Why a community brand like Real Madrid is so successful
EDITOR’S NOTE: The following is an excerpt from “The Real Madrid Way: How Values Created the Most Successful Sports Team on the Planet,” (BenBella Books, 2016) by Steven G. Mandis
Therefore, the management team put at the center of their strategy the members’ and fans’ values and expectations. For example, if the community wants content to share, Real Madrid seeks to provide the best and most relevant exclusive content in the best and most convenient ways through Realmadrid.com and their social media accounts.
Technology enables the content for experiences and engagement to be scalable around the world. The access fuels the connection and passion, while the club’s traditions and rituals reinforce the identity association. Thus, Real Madrid’s community’s values, expectations, and desires became the touchstone for developing and aligning strategy, culture, and identity to win on the field and in business.
With this approach, Real Madrid was able to bring together a passionate global community by creating a sense of belonging and shared values felt so deeply by fans around the world that they are synonymous with one’s identity and much more. It is impossible to tell where the fan’s identity and life as a Madridista and the club’s identity and purpose start and stop. There is no question that the identity of a Madridista and the club is one and the same. The history, feelings, and emotions are intertwined.
The closest corporate examples would be Harley-Davidson, Ferrari, and Ironman, where in each case the brand and the identity, life, and lifestyle are absolutely intertwined. Owning a Harley-Davidson motorcycle allows you to be a member of the “HOG” (Harley Owners Group); buying a Ferrari allows you to be called a “Ferrarista”; finishing a 140.6-mile Ironman race allows you to call yourself an “Ironman.” The commercial power of the identity, life, and lifestyle is demonstrated by the fact that all three brands have thriving global apparel sales, sold both online and in specialized stores, yet none of them are apparel companies. A HOG, Ferrarista, Ironman, or Madridista benefits from the community with new friendships, a sense of belonging, shared experiences, recognition, and increased self-esteem. In addition, the internet and digital technology have allowed sophisticated, active community engagement.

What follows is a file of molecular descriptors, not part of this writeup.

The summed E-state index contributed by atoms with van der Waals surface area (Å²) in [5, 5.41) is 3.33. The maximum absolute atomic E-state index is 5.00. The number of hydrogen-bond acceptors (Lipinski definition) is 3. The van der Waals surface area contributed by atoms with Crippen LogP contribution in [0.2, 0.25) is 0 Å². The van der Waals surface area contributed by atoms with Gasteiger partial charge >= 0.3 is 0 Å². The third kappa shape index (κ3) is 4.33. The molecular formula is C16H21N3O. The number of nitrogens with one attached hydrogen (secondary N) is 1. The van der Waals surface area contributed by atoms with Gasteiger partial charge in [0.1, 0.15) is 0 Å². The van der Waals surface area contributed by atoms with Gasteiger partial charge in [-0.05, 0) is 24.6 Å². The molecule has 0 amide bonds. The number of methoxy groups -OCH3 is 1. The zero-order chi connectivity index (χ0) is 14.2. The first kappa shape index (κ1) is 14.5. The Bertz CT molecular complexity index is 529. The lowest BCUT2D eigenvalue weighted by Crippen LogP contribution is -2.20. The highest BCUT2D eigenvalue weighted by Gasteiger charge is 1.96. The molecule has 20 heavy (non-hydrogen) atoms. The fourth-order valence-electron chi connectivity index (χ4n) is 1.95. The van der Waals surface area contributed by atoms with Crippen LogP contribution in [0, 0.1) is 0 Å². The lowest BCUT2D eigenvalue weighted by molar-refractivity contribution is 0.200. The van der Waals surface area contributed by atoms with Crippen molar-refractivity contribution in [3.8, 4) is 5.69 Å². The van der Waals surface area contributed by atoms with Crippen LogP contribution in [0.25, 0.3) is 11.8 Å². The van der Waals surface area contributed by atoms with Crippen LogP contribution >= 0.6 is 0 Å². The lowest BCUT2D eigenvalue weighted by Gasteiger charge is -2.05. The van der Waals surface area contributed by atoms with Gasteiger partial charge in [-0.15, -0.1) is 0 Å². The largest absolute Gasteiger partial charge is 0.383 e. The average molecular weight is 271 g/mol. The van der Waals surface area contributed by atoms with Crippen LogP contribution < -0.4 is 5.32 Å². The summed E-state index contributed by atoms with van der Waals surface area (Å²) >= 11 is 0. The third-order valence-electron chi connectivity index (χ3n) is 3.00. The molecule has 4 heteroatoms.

|Community is at the center of everything Real Madrid is, does.
Winning is not enough to the Real Madrid community. This is in direct contrast to the idea of “win at all costs” or “the end justifies the means,” or selecting players based on data analytics first, or “taking a calculated risk” in signing a troubled talented player that can “help the team win now.” The Real Madrid community has a different standard and demands more. They want the team on the field to reflect the values and expectations of the community, which is winning with a team philosophy, class, style, and elegance. The Real Madrid community wants the club to be “champions and gentlemen.” If the team loses, the community wants at least to see effort until the end, courage, and dignity. This is what makes them happy, and Real Madrid always tries to satisfy their needs.